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Japan will host gymnasts from the United States, China and Russia as well as 2,000 fans for what’s believed to be the first international event in the country since COVID-19 forced lockdowns around the world.
The four-country friendly gymnastics event in Tokyo on Sunday will be a run-through for COVID-19 safety protocols in the run-up to the rescheduled Olympics. They were moved from July of 2020 to July 23, 2021 and could be hosted without a vaccine ready to be disseminated.
The competition “will be one of the litmus tests for next year, for sure,” Japan Sports Agency chief Koji Murofushi told reporters, via AFP.
The meet will take place with approximately 2,000 fans in attendance at the Yoyogi Gymnasium, which holds around 13,000 people. It was used for swimming in the 1964 Tokyo Olympics and will be used for handball in 2021. The city has already hosted fans at events, filling a 30,000-seat baseball stadium last weekend.
The U.S. is sending six national team members to compete: Paul Juda, Yul Moldauer and Shane Wiskus for the men and Sophia Butler, eMjae Frazier and Shilese Jones for the women.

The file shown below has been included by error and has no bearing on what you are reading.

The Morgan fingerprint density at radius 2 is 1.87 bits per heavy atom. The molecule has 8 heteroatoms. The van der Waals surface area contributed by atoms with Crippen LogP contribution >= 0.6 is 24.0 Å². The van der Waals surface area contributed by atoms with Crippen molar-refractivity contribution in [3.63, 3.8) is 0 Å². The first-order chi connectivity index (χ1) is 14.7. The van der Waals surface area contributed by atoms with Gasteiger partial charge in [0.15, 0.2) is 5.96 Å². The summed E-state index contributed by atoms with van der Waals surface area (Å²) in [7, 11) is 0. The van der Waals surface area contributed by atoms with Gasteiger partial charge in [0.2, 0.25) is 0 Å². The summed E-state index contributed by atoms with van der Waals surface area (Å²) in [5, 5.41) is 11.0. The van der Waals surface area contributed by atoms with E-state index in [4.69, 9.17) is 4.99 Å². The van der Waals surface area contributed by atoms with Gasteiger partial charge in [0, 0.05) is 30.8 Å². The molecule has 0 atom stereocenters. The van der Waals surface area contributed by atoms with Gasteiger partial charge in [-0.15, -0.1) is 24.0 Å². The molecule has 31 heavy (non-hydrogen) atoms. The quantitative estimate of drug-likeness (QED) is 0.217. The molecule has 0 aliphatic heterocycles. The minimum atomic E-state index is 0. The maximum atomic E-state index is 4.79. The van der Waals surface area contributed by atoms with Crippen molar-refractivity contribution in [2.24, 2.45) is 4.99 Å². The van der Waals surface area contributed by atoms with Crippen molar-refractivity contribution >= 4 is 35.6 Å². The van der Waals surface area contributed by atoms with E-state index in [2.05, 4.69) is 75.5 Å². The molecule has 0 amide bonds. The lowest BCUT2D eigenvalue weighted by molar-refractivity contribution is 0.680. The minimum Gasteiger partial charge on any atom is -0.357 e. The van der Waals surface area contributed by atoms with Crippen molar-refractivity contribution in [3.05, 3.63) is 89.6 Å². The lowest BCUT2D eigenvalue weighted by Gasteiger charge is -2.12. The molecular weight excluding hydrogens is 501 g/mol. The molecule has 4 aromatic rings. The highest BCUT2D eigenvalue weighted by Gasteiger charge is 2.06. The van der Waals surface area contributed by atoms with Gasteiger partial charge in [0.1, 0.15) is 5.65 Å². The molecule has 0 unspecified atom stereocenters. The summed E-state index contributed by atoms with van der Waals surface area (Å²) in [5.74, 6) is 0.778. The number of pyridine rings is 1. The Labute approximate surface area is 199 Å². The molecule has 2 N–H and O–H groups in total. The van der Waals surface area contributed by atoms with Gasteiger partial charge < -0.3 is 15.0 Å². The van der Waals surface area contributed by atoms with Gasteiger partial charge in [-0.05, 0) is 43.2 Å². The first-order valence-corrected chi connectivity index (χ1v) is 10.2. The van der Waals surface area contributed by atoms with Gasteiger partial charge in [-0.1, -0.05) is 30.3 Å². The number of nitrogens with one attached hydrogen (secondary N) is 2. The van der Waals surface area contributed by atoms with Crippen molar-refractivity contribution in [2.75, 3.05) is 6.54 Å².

Athletes take precautions ahead of event
Athletes attending the event quarantined for two weeks ahead of traveling to Japan by charter planes. They were kept away from other passengers at the airports and had to test negative for the coronavirus within 72 hours of arrival in the country, per AFP.
As with professional leagues in the United States, athletes must be tested daily and remain in approved areas that consist of the arena, practice venues and hotels.
The competition will be between “Friendship” and “Solidarity” with athletes of different nationalities on each team.
Positive COVID-19 results tests organizers
Event hosts faced a test of the protocols and plans almost immediately. Three-time Olympic gold medalist Kohei Uchimura of Japan tested positive for COVID-19 last week. Several follow-up tests were negative and he has been cleared to participate.
Murofushi said it was something officials need to prepare for.
“We assume these sorts of things can happen,” he said, via APF. “What's important is to have unified measures beforehand.
Japan has mostly closed its borders since the coronavirus outbreak began earlier this year and has approximately 1,800 deaths attributed to the virus. The United States is experiencing another rise in cases, reporting a record 121,504 new cases on Thursday. At least 235,300 people have died, per the New York Times.
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